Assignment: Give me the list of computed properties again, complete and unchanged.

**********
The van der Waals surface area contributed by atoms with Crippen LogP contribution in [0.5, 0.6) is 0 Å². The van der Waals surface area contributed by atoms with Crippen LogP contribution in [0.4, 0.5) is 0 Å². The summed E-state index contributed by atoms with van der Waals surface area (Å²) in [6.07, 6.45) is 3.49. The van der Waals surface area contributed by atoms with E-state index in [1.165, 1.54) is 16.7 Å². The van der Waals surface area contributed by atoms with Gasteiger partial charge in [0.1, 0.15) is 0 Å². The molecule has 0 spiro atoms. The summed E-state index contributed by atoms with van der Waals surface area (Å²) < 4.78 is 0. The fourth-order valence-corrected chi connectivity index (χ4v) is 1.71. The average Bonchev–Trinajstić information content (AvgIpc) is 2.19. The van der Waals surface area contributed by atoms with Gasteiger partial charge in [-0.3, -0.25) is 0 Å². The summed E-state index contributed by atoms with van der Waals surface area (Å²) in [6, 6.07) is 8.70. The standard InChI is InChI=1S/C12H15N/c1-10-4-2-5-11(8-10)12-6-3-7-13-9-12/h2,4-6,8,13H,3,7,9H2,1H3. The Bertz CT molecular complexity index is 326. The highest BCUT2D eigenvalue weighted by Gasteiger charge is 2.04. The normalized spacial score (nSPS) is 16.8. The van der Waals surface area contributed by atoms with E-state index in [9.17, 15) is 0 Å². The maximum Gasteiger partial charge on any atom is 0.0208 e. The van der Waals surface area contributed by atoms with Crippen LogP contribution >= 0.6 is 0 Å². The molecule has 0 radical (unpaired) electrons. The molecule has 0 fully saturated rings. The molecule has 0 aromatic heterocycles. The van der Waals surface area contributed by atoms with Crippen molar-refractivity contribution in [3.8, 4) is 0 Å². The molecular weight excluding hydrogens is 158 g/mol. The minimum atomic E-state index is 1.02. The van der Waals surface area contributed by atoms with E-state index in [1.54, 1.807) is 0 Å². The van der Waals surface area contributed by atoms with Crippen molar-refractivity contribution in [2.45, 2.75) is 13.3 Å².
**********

The van der Waals surface area contributed by atoms with Crippen LogP contribution in [0.5, 0.6) is 0 Å². The van der Waals surface area contributed by atoms with Crippen LogP contribution in [0.4, 0.5) is 0 Å². The summed E-state index contributed by atoms with van der Waals surface area (Å²) in [6.07, 6.45) is 3.49. The van der Waals surface area contributed by atoms with E-state index in [1.165, 1.54) is 16.7 Å². The van der Waals surface area contributed by atoms with Gasteiger partial charge in [0.1, 0.15) is 0 Å². The molecule has 0 spiro atoms. The summed E-state index contributed by atoms with van der Waals surface area (Å²) < 4.78 is 0. The fourth-order valence-corrected chi connectivity index (χ4v) is 1.71. The average Bonchev–Trinajstić information content (AvgIpc) is 2.19. The van der Waals surface area contributed by atoms with Gasteiger partial charge in [-0.3, -0.25) is 0 Å². The summed E-state index contributed by atoms with van der Waals surface area (Å²) in [6, 6.07) is 8.70. The standard InChI is InChI=1S/C12H15N/c1-10-4-2-5-11(8-10)12-6-3-7-13-9-12/h2,4-6,8,13H,3,7,9H2,1H3. The Bertz CT molecular complexity index is 326. The highest BCUT2D eigenvalue weighted by Gasteiger charge is 2.04. The normalized spacial score (nSPS) is 16.8. The van der Waals surface area contributed by atoms with E-state index in [9.17, 15) is 0 Å². The maximum Gasteiger partial charge on any atom is 0.0208 e. The van der Waals surface area contributed by atoms with Crippen LogP contribution >= 0.6 is 0 Å². The molecule has 0 radical (unpaired) electrons. The molecule has 0 fully saturated rings. The molecule has 0 aromatic heterocycles. The van der Waals surface area contributed by atoms with Crippen molar-refractivity contribution in [3.8, 4) is 0 Å². The molecular weight excluding hydrogens is 158 g/mol. The minimum atomic E-state index is 1.02. The van der Waals surface area contributed by atoms with E-state index in [1.54, 1.807) is 0 Å². The van der Waals surface area contributed by atoms with Crippen molar-refractivity contribution in [2.45, 2.75) is 13.3 Å².